French President Emmanuel Macron told reporters Friday in Dubai it appears likely that nuclear talks between Iran and world powers have failed, at least for the time being.
“I think it’s probable that this round of negotiations, given the positions, does not succeed,” Macron said.
“It is most likely that these negotiations do not continue in the short term.”
The French president was in the United Arab Emirates for the sale of military hardware to the Gulf state. The same day, the UAE signed an order for 80 Rafael fighter jets and 12 military helicopters, deepening economic and political ties with France through an arms contract worth 17 billion euros ($19.20 billion). Macron is also expected to visit Qatar and Saudi Arabia.
Talks between Tehran and envoys from China, Russia, Germany, France and the United Kingdom resumed this past Monday as envoys launched their seventh round of negotiations in Vienna to restore the 2015 Joint Comprehensive Plan of Action (JCPOA) nuclear deal. Representatives of the United States were also present in the Austrian capital but participated indirectly due to Iran’s refusal to allow direct negotiations with America.
In 2015, the JCPOA was intended to make it nearly impossible for Iran to build an atomic bomb while allowing it to pursue a civilian nuclear program. At the time, Israeli officials and subsequently also US President Donald Trump said the agreement was “a bad deal” that would not stop Iran’s progress toward military nuclear capability.
Iran had pledged to curb nuclear activities that could be weaponized in return for international sanctions relief, denying it sought nuclear weapons — but its actions, reported by the United Nations’ International Atomic Energy Agency monitors, have not been consistent with the statement.
President Trump withdrew the United States from the pact in 2018, a move that outraged Iran then and since.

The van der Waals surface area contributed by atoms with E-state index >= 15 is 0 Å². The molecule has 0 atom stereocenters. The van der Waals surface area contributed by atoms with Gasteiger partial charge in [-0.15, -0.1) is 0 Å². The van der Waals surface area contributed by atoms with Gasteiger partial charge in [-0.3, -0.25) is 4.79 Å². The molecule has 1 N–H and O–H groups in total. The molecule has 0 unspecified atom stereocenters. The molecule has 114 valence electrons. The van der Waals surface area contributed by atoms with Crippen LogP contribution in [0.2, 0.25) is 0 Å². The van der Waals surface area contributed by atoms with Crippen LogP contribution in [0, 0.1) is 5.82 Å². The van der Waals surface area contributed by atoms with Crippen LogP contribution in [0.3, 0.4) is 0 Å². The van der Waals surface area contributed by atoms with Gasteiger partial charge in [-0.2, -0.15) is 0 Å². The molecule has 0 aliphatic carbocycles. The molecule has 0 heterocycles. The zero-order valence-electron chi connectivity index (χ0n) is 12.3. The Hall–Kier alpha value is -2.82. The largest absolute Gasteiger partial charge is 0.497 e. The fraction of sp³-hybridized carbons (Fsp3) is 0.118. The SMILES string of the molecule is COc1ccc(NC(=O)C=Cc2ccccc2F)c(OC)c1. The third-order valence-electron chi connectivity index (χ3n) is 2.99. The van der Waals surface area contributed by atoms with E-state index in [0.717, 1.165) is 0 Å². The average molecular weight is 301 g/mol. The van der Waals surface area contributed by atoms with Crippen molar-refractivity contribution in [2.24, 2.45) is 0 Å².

Speaking to reporters in Stockholm this Thursday, US Secretary of State Antony Blinken said, “We’re going to know very, very quickly, I think in the next day or two, whether Iran is serious or not.
“I have to tell you, recent moves, recent rhetoric, don’t give us a lot of cause for for optimism. But even though the hour is getting very late, it is not too late for Iran to reverse course,” he added.
This week’s talks ended Friday with no progress.
Iran’s latest breach of JCPOA limits was confirmed by the IAEA on Wednesday, with the agency warning that Tehran has begun using advanced centrifuges at its underground Fordow nuclear facility to enrich uranium up to 20 percent purity, a short step away from weapons-grade levels.
But Iran began enriching uranium at even higher levels nearly six months ago, and Iranian nuclear officials said on state media in early November the country has far exceeded the reported 20 percent.
“So far, we have produced 25 kilograms of 60 percent uranium which, except for countries with nuclear weapons, no other country is able to produce,” said Behrouz Kamalvandi, spokesperson for the Atomic Energy Organization of Iran, according to report on November 6 by Reuters.
This past June, Iran announced that it had produced 6.5 kilos of 60 percent enriched uranium. By early November, those supplies had ballooned to 25 kilos. Uranium must be enriched to 90 percent to produce a nuclear weapon.
Under the JCPOA, Iran was required to restrict enrichment of its uranium production to a maximum of 3.67 percent, the level used for most civilian functions.
This past Thursday, Israeli Prime Minister Naftali Bennett spoke with Secretary Blinken, urging the US to immediately cease negotiating with Iran over reviving the 2015 nuclear deal.
Prime Minister Bennett said Iran was exercising nuclear blackmail with its uranium enrichment at Fordow as a negotiation tactic, and warned this must be met with an immediate cessation of the talks.
He urged the US to enlist the other participants in the JCPOA talks to take concrete steps against Tehran as well.